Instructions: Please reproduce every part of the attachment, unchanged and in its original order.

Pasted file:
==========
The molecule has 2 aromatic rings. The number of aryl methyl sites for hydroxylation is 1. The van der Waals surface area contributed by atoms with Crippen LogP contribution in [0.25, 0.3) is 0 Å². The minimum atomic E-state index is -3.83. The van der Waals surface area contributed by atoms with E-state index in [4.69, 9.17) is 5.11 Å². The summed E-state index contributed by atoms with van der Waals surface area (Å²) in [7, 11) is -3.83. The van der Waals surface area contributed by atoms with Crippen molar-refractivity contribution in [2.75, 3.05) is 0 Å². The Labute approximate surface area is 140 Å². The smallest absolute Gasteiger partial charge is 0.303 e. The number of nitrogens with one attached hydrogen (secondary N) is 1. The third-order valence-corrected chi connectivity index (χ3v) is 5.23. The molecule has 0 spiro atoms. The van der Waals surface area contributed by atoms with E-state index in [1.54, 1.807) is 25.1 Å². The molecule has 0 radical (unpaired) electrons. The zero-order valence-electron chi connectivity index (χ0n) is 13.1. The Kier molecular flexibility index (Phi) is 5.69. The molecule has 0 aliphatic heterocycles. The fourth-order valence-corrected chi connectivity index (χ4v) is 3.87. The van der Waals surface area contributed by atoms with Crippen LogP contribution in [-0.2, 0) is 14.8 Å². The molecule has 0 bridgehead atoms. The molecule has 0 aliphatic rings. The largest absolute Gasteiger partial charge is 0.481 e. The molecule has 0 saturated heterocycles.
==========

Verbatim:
The molecule has 2 aromatic rings. The number of aryl methyl sites for hydroxylation is 1. The van der Waals surface area contributed by atoms with Crippen LogP contribution in [0.25, 0.3) is 0 Å². The minimum atomic E-state index is -3.83. The van der Waals surface area contributed by atoms with E-state index in [4.69, 9.17) is 5.11 Å². The summed E-state index contributed by atoms with van der Waals surface area (Å²) in [7, 11) is -3.83. The van der Waals surface area contributed by atoms with Crippen molar-refractivity contribution in [2.75, 3.05) is 0 Å². The Labute approximate surface area is 140 Å². The smallest absolute Gasteiger partial charge is 0.303 e. The number of nitrogens with one attached hydrogen (secondary N) is 1. The third-order valence-corrected chi connectivity index (χ3v) is 5.23. The molecule has 0 spiro atoms. The van der Waals surface area contributed by atoms with E-state index in [1.54, 1.807) is 25.1 Å². The molecule has 0 radical (unpaired) electrons. The zero-order valence-electron chi connectivity index (χ0n) is 13.1. The Kier molecular flexibility index (Phi) is 5.69. The molecule has 0 aliphatic heterocycles. The fourth-order valence-corrected chi connectivity index (χ4v) is 3.87. The van der Waals surface area contributed by atoms with Crippen LogP contribution in [-0.2, 0) is 14.8 Å². The molecule has 0 bridgehead atoms. The molecule has 0 aliphatic rings. The largest absolute Gasteiger partial charge is 0.481 e. The molecule has 0 saturated heterocycles.